Team Tiger likes being in control. That’s why they sued an artist who was selling paintings of Tiger, saying they owned his image. That’s why they sued (and won) when an Irish magazine published faked nude photos of his wife, Elin. That’s why they sued (again, successfully) his yacht builder for using Tiger’s name and photos of his boat in promotional material. But this latest episode isn’t contained to little-read Irish tabloids or brochures from boat builders. In the age of blogging and Twitter, innuendo can make its way around the world before Tiger’s lawyers pull their spikes on. The story is already threatening to race well beyond their control.

So what’s the big deal about a little car crash? A one-car accident in the middle of the night often raises eyebrows, if only among the neighbors. In this high-profile case, local cops said quickly that they didn’t believe alcohol was involved and that it was being treated as a traffic crash, not a domestic issue. The problem for Team Tiger is that there remain plenty of tantalizing questions, and precious few answers.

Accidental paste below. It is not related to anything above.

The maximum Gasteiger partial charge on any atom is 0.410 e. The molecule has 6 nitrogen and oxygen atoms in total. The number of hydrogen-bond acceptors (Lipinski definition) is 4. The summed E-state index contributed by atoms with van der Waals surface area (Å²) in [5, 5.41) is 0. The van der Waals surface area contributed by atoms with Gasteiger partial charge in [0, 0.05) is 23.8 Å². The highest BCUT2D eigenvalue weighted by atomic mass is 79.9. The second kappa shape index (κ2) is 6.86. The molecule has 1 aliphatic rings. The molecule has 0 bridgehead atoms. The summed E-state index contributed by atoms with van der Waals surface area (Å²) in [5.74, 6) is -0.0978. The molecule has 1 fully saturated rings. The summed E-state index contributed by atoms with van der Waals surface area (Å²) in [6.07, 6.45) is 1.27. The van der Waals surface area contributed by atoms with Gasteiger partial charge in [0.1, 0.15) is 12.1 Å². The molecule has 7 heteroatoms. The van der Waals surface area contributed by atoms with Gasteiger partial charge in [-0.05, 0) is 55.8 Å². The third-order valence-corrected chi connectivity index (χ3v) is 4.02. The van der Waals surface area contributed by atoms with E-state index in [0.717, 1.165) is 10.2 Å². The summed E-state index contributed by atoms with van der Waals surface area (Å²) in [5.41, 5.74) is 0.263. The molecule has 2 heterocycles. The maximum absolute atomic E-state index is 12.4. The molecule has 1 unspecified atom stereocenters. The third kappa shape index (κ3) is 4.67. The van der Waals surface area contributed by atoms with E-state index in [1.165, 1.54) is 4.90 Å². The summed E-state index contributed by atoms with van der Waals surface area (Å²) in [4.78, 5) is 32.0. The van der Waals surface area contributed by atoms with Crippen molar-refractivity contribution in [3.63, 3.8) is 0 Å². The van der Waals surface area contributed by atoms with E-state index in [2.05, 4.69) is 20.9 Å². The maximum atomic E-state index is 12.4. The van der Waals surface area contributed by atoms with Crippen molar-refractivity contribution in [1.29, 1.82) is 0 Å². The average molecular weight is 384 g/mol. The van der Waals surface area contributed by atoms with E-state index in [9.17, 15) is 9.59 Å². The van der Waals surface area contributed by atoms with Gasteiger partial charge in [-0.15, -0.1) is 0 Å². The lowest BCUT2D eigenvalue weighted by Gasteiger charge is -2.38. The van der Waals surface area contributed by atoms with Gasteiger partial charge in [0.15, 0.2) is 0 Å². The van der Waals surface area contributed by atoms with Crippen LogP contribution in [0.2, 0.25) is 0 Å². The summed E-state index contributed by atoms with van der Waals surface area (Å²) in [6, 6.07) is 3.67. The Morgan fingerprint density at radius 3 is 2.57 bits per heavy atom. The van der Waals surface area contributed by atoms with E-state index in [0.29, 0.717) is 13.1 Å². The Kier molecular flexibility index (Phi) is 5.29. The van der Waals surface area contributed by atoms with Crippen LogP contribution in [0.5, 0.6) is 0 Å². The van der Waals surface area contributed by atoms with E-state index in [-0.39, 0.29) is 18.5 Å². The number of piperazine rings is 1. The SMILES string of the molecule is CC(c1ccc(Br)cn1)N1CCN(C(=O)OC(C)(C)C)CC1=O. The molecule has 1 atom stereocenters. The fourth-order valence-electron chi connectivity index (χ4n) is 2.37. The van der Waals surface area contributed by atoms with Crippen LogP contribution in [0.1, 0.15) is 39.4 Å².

Where was Tiger going in his car at 2:25 in the morning? On a diaper run? To 7-Eleven for a Slurpee? The drive-through window at Wendy’s? And why did he crash? Most accidents occur within 25 miles of home, but Tiger’s was within 50 feet of his driveway. What caused him to go off-road so quickly and lose a game of pinball to a fire hydrant first and then a tree? We don’t know.

How badly was he really injured? Initial reports listed him in serious condition, but that is standard procedure for any patient who is hospitalized. Woods, who was reportedly unconscious for up to six minutes after the accident, was treated and released with nothing more serious reported than facial lacerations. Was he wearing a seat belt? We don’t know.